3. Thus, even if the Operation Odyssey Dawn results in Libya becoming more democratic, and even if we approve of this outcome, that does not make the strategic rationale for the Libyan intervention identical to that of the Iraq War.

4. The pragmatic considerations that I invoked in my post also provide a basis for distinguishing between Iraq and Libya. And here I refer not to the bullet points AL quotes—which I intended primarily to distinguish Libya from Yemen, Bahrain, Saudi Arabia, and Syria—but to both explicit and implied arguments in the rest of the post, i.e., that the military risks posed by the intervention in Libya are orders of magnitude lower than those posed by Iraq. For example:

  • The US is not contemplating the occupation of Libya;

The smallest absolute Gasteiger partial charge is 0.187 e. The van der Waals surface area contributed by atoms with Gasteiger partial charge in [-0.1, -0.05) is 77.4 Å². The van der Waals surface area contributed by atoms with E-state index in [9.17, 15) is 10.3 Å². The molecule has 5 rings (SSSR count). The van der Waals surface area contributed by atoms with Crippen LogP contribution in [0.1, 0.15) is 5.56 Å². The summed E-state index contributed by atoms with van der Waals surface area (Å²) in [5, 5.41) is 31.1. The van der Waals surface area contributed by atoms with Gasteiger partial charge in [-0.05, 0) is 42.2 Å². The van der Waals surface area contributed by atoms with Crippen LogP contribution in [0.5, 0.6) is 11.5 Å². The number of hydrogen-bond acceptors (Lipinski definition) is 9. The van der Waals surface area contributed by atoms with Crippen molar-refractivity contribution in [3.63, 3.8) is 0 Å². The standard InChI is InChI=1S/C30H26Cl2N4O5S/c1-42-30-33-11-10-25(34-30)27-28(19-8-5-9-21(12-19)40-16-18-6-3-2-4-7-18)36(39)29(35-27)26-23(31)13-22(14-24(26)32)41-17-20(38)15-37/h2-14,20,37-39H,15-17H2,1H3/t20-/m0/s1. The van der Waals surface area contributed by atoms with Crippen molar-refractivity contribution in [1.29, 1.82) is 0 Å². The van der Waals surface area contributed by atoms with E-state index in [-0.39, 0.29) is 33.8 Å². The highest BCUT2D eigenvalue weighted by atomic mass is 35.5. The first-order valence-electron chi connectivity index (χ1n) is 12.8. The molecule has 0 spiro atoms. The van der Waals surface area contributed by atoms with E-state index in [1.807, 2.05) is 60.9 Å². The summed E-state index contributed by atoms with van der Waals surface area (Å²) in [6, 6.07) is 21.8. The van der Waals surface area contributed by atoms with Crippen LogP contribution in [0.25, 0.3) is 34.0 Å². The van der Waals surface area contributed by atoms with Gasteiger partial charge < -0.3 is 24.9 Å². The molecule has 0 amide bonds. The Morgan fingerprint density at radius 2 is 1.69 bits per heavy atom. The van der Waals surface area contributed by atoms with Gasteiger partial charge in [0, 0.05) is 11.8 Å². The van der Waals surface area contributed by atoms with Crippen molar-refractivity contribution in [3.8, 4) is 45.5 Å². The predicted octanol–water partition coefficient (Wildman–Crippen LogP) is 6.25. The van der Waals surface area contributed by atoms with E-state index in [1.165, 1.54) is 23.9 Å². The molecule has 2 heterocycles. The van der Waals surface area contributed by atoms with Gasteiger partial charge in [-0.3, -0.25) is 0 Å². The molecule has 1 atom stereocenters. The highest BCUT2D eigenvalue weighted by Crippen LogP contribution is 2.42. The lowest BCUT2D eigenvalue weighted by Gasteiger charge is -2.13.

• A power vacuum in Libya does not advantage a regional rival of the United States;
  • There are existing rebel forces on the ground that seek a unified post-Gaddafi Libya; and
  • The intervention, at least so far, smacks more of assisting ordinary Arabs then of imperial occupation.

Some of these differences may disappear in days or weeks, and others may not seem persuasive, but I’m fairly confident that the first two provide a significant basis for distinguishing Libya from Iraq on criteria of US national interests.

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Daniel H. Nexon is a Professor at Georgetown University, with a joint appointment in the Department of Government and the School of Foreign Service. His academic work focuses on international-relations theory, power politics, empires and hegemony, and international order. He has also written on the relationship between popular culture and world politics.